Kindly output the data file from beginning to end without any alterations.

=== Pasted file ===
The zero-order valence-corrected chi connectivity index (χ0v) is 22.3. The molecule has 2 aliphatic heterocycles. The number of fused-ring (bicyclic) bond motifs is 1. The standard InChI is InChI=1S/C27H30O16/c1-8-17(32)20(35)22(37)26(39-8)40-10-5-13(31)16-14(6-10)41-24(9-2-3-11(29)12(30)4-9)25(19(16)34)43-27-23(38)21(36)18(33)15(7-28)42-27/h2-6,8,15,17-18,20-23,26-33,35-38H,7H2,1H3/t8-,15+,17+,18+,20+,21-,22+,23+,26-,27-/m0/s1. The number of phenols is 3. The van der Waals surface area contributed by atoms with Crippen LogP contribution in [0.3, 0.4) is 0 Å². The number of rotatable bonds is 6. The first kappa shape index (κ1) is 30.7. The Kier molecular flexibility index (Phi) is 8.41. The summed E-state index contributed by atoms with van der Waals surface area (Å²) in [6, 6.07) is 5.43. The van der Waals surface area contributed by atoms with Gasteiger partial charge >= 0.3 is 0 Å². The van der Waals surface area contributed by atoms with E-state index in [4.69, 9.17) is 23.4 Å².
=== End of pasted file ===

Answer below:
The zero-order valence-corrected chi connectivity index (χ0v) is 22.3. The molecule has 2 aliphatic heterocycles. The number of fused-ring (bicyclic) bond motifs is 1. The standard InChI is InChI=1S/C27H30O16/c1-8-17(32)20(35)22(37)26(39-8)40-10-5-13(31)16-14(6-10)41-24(9-2-3-11(29)12(30)4-9)25(19(16)34)43-27-23(38)21(36)18(33)15(7-28)42-27/h2-6,8,15,17-18,20-23,26-33,35-38H,7H2,1H3/t8-,15+,17+,18+,20+,21-,22+,23+,26-,27-/m0/s1. The number of phenols is 3. The van der Waals surface area contributed by atoms with Crippen LogP contribution in [0.3, 0.4) is 0 Å². The number of rotatable bonds is 6. The first kappa shape index (κ1) is 30.7. The Kier molecular flexibility index (Phi) is 8.41. The summed E-state index contributed by atoms with van der Waals surface area (Å²) in [6, 6.07) is 5.43. The van der Waals surface area contributed by atoms with Gasteiger partial charge >= 0.3 is 0 Å². The van der Waals surface area contributed by atoms with E-state index in [4.69, 9.17) is 23.4 Å².